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Today's News

  • Roane to seek more equitable part in Plateau Park tax funds

    Partnerships are OK, Roane County Executive Ron Woody said, “as long as they are equal.”

    Woody doesn’t see equality when he looks at Plateau Partnership Park, an industrial park venture between Cumberland, Morgan and Roane counties.

    “We didn’t do a good job of negotiating, it looks like,” Woody said.

    Each county borrowed $2.5 million for the industrial park project. The land is in Cumberland and Morgan counties. None of it is in Roane County.

  • Midway makes Prom Promise

    Midway High School’s Rebecca Stokes, donning a pair of drunk goggles, runs over cones while making her way through a driving course prior to the school’s prom last week. The Roane County Sheriff’s Office and Roane County Anti-Drug Coalition put on the program to make students aware of the dangers of alcohol. Students also signed a pledge to refrain from drinking and driving and other reckless behavior on prom night.

  • Poll workers poised for pay hike

    A resolution to increase the pay for election officials is on today’s Roane County Commission agenda. 

    If approved, the officer of elections, machine operators and inspectors would have their pay increased from $90 per day to $125 per day.

    The pay for the Democratic judge and the Republican judge would increase from $110 to $145. 

    “The reason for this request is to bring Roane County’s compensation rate in line with other adjacent counties,” the resolution said. 

  • Older school buses to stay on road

    Old school buses can stay on the road years longer, giving school systems a break on replacement costs.

    A bill that extends the use of school buses has been approved in the Tennessee General Assembly.

    “Currently, school buses in Tennessee are allowed to operate up to 15 years with a 200,000-mile limit, whichever comes first,” a Senate news release said.

    Senate Bill 1966 will allow buses to be used until they have reached 18 years of service.

  • Leon Houston imprisoned in Oklahoma

    Leon Houston is at the Federal Transfer Center in Oklahoma City, according to the Federal Bureau of Prisons website.

    The transfer center houses federal inmates in-transit to other facilities.

    U.S. District Judge Danny Reeves sentenced Houston to five years for using a telephone communication to threaten to kill Cleveland, Tenn., attorney James Logan.

    A federal jury in Knoxville found him guilty of that charge in November.

  • Road budget comes with pay raise

    Road Superintendent Dennis Ferguson and his staffers appeared before the Roane County Budget Committee on Monday.

    The committee unanimously approved the road department’s proposed operating and capital budgets for the 2014-15 fiscal year.

    The capital budget is $1.12 million. It has $120,000 earmarked for a long-arm tractor and $150,000 earmarked for a dump truck and two “F-250-type” trucks.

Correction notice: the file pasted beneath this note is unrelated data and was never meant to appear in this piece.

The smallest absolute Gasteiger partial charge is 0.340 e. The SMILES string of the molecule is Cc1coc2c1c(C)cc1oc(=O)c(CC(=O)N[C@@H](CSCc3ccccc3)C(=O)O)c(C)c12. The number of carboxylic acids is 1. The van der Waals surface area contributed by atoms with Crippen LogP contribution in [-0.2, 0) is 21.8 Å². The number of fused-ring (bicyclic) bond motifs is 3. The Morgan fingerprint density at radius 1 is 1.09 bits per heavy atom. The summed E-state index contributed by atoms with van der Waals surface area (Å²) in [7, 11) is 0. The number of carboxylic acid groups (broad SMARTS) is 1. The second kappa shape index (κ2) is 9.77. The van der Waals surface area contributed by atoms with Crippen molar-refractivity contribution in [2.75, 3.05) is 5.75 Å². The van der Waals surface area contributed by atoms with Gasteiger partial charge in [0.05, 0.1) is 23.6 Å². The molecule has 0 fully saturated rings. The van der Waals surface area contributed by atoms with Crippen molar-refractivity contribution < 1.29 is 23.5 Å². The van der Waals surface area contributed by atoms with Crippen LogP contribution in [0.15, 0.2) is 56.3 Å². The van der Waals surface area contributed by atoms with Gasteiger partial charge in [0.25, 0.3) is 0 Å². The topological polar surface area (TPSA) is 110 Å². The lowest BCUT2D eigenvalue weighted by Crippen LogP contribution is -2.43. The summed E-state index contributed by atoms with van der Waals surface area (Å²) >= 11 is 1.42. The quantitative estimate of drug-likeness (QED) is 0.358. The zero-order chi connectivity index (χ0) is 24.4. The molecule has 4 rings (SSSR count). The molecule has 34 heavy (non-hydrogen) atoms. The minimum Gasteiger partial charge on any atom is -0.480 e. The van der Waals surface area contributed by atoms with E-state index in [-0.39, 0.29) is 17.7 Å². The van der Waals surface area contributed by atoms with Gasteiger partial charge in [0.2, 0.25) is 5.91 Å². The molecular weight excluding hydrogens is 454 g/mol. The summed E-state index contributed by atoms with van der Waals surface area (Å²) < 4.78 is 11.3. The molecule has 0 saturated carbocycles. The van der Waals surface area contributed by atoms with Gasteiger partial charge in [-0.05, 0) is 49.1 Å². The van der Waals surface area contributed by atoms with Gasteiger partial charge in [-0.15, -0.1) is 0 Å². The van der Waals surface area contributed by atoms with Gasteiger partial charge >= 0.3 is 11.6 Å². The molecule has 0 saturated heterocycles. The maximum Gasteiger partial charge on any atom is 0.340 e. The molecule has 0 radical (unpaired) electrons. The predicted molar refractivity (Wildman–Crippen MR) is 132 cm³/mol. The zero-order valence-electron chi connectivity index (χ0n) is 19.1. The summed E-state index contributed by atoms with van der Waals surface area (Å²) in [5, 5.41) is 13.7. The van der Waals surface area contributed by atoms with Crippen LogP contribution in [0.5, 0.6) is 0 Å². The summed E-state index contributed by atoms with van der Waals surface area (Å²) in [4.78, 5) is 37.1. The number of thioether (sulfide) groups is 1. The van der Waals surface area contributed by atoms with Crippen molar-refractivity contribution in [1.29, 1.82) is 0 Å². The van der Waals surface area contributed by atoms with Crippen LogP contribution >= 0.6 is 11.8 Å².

The capital budget has another $50,000 earmarked for a storage building.

  • Schools foundation presents its wish list

    Roane County Schools Education Foundation has been given three areas to focus fundraising on this year.

    They include expanding the robotics program at Roane County High School to the other four high schools, adding an ACT test preparation program, and adding security cameras at some of the schools with older systems.

  • Election field has several changes

    Three candidates exited the upcoming election before the withdrawal deadline. Daryl Cook and Mona Gardner Wright pulled out of the race for District 2 county commission, and Sam Russell withdrew from the Harriman City Council race.

    Cook, who works as a school resource officer, said he exited the race for personal reasons.

    “Things in my life may change, and it may be time to run later, but right now is not a good time,” he said.

  • Fun times add up at Bowers Elementary

    Bowers Elementary hosted its annual Reading and Math nights this week.

    The events are a way to show students and their families that learning can be fun. They also allow parents to be involved in their child’s education.

    A Bingo for Books event was held in the cafeteria along with a complimentary dinner for families.

    In the gym, each teacher had a math station where she could play a game or do a math activity with the students and their families.

  • Don White joins REU board

    STAFF REPORTS

    Kingston City Councilman Don White is now the first retiree from Rockwood Electric Utility to sit on its board.

    White, a longtime city councilman, was approved as Kingston board representative by the Rockwood City Council in late March.

    He replaces the late Kevin McClure as the Kingston City Council representative to the utility.

    Councilwoman Peggy Evans believes REU retirees like him can be an asset to the board because of their knowledge of the utility.